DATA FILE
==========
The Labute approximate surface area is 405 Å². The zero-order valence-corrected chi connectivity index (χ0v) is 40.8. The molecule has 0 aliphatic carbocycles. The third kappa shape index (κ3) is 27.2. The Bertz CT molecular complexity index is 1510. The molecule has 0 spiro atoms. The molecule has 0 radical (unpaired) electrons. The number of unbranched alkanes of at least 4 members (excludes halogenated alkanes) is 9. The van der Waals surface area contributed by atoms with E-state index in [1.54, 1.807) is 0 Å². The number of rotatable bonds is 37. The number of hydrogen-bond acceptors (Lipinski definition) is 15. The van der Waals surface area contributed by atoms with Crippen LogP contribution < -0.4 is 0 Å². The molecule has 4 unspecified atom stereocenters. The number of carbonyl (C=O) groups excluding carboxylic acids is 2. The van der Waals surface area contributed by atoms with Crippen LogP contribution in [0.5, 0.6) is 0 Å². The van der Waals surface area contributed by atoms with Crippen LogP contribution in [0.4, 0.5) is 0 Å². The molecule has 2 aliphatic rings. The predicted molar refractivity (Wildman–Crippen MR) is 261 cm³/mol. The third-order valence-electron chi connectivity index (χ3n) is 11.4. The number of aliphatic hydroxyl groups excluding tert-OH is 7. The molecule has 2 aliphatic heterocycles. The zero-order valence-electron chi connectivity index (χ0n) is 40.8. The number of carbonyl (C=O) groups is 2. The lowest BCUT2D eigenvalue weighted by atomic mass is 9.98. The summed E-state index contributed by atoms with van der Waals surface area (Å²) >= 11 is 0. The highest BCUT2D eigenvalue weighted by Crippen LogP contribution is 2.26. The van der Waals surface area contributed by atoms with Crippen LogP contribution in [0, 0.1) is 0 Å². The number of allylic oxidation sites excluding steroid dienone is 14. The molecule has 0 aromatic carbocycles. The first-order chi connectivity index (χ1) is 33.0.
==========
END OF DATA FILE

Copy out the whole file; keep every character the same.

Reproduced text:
The Labute approximate surface area is 405 Å². The zero-order valence-corrected chi connectivity index (χ0v) is 40.8. The molecule has 0 aliphatic carbocycles. The third kappa shape index (κ3) is 27.2. The Bertz CT molecular complexity index is 1510. The molecule has 0 spiro atoms. The molecule has 0 radical (unpaired) electrons. The number of unbranched alkanes of at least 4 members (excludes halogenated alkanes) is 9. The van der Waals surface area contributed by atoms with E-state index in [1.54, 1.807) is 0 Å². The number of rotatable bonds is 37. The number of hydrogen-bond acceptors (Lipinski definition) is 15. The van der Waals surface area contributed by atoms with Crippen LogP contribution < -0.4 is 0 Å². The molecule has 4 unspecified atom stereocenters. The number of carbonyl (C=O) groups excluding carboxylic acids is 2. The van der Waals surface area contributed by atoms with Crippen LogP contribution in [0.5, 0.6) is 0 Å². The van der Waals surface area contributed by atoms with Crippen LogP contribution in [0.4, 0.5) is 0 Å². The molecule has 2 aliphatic rings. The predicted molar refractivity (Wildman–Crippen MR) is 261 cm³/mol. The third-order valence-electron chi connectivity index (χ3n) is 11.4. The number of aliphatic hydroxyl groups excluding tert-OH is 7. The molecule has 2 aliphatic heterocycles. The zero-order valence-electron chi connectivity index (χ0n) is 40.8. The number of carbonyl (C=O) groups is 2. The lowest BCUT2D eigenvalue weighted by atomic mass is 9.98. The summed E-state index contributed by atoms with van der Waals surface area (Å²) >= 11 is 0. The highest BCUT2D eigenvalue weighted by Crippen LogP contribution is 2.26. The van der Waals surface area contributed by atoms with Crippen LogP contribution in [0, 0.1) is 0 Å². The number of allylic oxidation sites excluding steroid dienone is 14. The molecule has 0 aromatic carbocycles. The first-order chi connectivity index (χ1) is 33.0.